• They should understand basic subject-specific vocabulary relating to human and physical geography.

Place knowledge

  • understand geographical terms through studying the human and physical geography of a small area of the United Kingdom

Human and physical geography

Pupils will learn how-

  • to refer to key physical features, including: beach, coast, river, weather.
  • key human features, including: city, house, office, port, road and shop.

Geographical skills and fieldwork

  • use simple compass directions (North, South, East and West) and locational and directional language [for example, near and far; left and right], to describe the location of features and routes on a picture.
  • use pictures to recognise landmarks and basic human and physical features.


  • significant historical events, people and places in their own locality.

Fundamental British values


  • Children participate in discussions and know that their views count.
  • Children can work together with others to create a cityscape, making decisions about their work.

Individual liberty

  • Children are encouraged to voice opinions appropriately and listen to others.
  • Children make their own decisions about their work and develop their confidence and self-esteem in producing their artwork.

Rule of law

  • Children learn to follow museum’s rules for their own safety and that of other visitors.
  • Children understand that rules apply to everyone and that all members of the group need to co-operate – for example, in tidying up.

Tolerance and mutual respect

  • Children are encouraged to respect the feelings and opinions of others as well as the museum and its collections.
  • Children learn to recognise and respect the diversity of buildings, people and places which make up Liverpool.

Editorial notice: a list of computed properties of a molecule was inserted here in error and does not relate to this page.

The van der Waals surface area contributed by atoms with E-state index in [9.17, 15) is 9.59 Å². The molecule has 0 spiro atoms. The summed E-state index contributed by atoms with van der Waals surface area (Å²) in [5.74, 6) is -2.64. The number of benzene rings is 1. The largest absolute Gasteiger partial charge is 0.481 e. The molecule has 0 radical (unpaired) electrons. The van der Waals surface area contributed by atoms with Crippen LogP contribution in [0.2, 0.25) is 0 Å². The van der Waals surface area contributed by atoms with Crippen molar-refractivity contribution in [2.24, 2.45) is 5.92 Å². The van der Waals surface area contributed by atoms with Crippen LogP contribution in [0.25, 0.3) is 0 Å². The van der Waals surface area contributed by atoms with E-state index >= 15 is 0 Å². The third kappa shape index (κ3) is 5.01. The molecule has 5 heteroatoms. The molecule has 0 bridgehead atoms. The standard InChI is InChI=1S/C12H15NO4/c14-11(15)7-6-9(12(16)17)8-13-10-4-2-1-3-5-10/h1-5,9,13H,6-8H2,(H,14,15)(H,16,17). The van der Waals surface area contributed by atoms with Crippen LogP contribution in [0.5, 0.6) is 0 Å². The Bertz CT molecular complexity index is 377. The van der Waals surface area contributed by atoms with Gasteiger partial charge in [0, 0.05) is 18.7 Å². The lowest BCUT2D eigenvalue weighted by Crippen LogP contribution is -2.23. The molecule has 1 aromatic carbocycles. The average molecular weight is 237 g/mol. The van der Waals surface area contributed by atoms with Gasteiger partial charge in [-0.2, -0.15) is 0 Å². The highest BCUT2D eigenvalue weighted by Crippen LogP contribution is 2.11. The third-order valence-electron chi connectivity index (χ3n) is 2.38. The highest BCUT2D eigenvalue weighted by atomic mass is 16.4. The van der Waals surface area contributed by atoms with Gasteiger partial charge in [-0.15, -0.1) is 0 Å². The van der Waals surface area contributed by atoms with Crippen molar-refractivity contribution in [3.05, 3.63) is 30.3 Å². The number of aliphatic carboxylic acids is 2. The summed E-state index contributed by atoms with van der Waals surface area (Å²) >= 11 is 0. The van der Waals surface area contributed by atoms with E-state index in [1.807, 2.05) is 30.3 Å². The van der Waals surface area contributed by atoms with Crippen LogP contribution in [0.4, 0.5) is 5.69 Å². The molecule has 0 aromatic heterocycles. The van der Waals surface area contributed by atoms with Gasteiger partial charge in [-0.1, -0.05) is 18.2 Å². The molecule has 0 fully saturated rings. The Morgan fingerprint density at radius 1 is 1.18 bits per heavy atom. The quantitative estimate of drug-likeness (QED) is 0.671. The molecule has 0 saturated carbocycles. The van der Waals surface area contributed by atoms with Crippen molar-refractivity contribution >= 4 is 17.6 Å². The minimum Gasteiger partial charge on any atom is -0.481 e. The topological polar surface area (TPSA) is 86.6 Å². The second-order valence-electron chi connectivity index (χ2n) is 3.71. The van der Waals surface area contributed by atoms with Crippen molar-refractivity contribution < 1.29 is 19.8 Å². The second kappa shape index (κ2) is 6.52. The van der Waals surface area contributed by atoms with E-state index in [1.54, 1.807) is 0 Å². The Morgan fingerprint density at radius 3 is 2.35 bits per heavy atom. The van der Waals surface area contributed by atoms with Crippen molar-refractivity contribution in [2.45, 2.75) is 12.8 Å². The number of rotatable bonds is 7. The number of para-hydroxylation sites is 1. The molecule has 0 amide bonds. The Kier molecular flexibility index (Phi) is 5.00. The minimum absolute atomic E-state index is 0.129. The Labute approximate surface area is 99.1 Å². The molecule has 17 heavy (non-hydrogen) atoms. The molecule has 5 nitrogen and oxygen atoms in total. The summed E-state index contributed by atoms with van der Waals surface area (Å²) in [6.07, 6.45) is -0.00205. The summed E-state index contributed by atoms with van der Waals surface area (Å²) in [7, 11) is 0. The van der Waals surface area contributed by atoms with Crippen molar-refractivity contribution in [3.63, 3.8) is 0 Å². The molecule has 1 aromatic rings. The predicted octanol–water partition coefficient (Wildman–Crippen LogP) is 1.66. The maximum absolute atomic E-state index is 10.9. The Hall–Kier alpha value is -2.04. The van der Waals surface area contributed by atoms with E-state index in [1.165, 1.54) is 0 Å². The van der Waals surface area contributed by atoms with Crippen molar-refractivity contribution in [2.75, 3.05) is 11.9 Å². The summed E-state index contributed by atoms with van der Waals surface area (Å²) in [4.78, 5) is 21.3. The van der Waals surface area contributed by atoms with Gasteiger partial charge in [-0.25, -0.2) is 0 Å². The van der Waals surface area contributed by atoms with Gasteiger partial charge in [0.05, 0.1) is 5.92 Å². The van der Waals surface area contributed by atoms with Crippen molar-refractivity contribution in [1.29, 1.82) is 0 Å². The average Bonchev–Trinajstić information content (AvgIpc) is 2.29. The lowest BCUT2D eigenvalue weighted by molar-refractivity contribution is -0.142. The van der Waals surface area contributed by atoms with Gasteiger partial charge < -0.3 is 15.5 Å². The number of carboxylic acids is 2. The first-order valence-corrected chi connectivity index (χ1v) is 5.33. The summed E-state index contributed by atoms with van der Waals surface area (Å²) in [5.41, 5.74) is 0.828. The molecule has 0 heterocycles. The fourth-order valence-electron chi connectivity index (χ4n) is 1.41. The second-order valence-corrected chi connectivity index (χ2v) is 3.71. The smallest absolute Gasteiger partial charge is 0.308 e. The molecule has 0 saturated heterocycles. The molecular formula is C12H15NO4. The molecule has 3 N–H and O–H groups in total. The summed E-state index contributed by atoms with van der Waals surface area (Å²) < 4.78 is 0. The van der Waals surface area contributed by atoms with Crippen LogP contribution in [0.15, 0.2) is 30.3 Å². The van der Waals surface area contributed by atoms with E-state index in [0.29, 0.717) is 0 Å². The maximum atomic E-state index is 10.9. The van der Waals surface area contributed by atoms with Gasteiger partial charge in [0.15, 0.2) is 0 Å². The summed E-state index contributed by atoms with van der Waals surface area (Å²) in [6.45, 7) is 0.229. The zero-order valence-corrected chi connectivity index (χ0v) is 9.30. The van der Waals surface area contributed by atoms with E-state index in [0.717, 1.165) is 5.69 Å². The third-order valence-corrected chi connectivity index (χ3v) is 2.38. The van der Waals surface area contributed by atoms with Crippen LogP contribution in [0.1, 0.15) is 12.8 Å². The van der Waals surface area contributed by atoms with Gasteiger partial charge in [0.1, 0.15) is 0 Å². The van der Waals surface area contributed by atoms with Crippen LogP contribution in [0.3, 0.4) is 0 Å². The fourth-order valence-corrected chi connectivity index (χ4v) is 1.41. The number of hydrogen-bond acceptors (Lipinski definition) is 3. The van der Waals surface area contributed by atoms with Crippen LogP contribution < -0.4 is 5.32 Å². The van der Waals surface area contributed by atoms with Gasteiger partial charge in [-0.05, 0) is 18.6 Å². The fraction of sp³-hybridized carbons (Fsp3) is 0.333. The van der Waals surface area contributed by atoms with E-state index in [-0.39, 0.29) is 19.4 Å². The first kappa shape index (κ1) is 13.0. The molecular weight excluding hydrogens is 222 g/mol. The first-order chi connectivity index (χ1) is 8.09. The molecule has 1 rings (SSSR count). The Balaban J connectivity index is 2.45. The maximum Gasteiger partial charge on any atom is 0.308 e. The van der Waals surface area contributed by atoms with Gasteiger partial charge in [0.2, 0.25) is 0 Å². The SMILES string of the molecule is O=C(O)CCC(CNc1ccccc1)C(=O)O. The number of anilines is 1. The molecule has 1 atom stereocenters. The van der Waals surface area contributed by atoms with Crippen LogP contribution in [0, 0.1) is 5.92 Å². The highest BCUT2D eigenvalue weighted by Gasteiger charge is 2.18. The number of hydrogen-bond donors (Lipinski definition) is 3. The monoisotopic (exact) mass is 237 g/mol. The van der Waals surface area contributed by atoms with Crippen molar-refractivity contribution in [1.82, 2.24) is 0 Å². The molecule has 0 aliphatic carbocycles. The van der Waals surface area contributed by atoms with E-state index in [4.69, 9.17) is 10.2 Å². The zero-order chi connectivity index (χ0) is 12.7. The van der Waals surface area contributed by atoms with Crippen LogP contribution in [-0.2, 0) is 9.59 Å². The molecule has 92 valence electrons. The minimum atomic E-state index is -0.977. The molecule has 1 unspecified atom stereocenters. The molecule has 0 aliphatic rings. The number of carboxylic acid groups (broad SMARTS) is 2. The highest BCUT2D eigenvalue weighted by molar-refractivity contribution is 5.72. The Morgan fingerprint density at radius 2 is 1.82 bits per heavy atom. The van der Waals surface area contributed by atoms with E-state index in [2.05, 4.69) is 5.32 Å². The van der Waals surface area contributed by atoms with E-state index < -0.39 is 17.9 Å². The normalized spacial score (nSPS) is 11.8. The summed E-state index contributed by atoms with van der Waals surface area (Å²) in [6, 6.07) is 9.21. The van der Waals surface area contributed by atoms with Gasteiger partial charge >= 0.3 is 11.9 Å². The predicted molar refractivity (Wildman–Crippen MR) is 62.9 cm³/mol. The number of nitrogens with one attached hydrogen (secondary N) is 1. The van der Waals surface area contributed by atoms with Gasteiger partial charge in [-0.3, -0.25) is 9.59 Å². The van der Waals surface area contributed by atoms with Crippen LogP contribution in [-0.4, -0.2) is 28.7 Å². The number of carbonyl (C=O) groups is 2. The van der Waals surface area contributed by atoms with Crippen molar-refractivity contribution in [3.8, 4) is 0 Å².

Learning outcomes

Knowledge and understanding

  • Children to understand that the Cityscape is a representation of the City of Liverpool.
  • Children will recognise buildings they can see out of the museum's north window with the same buildings represented on the Cityscape.
  • Pupils will gain knowledge and understanding of the role of an artist and their team.
  • Pupils will understand that the Cityscape took around three years to complete.


  • To develop observational, speaking and listening and questioning skills.
  • Sustain attentive listening, responding to what they have heard with relevant comments, questions or actions.
  • Use common words relating to the passing of time (e.g. before, past, long ago).
  • Use common words relating to shape, pattern and size (e.g. straight, round, tall).
  • Use developing skills relating to art and craft to produce a collage.

Attitudes and values

  • Engender a sense of pride and belonging for the people of Liverpool.
  • Orientate pupils to the city and give them a sense of the size and scope of the city.
  • Experience awe and wonder at the scale, skill and architectural detail in the painting.
  • Provide a high quality out of class learning experience that supports and enriches classroom learning.

Enjoyment, inspiration and creativity

  • Pupils and staff will enjoy a focused visit to the museum.
  • Develop an understanding that a team of people can produce a large, creative piece of art.
  • Show interest, excitement and motivation to learn in a museum environment.

Activity, behaviour and progression

  • Work as part of a group, taking turns and sharing fairly, understanding that there needs to be agreed values and codes of behaviour for groups of people, including adults and children to work together harmoniously.
  • Be provided with an opportunity to experience new activities, initiate ideas and speak in a familiar group.
  • Inspire the children to produce their own cityscape art back at school.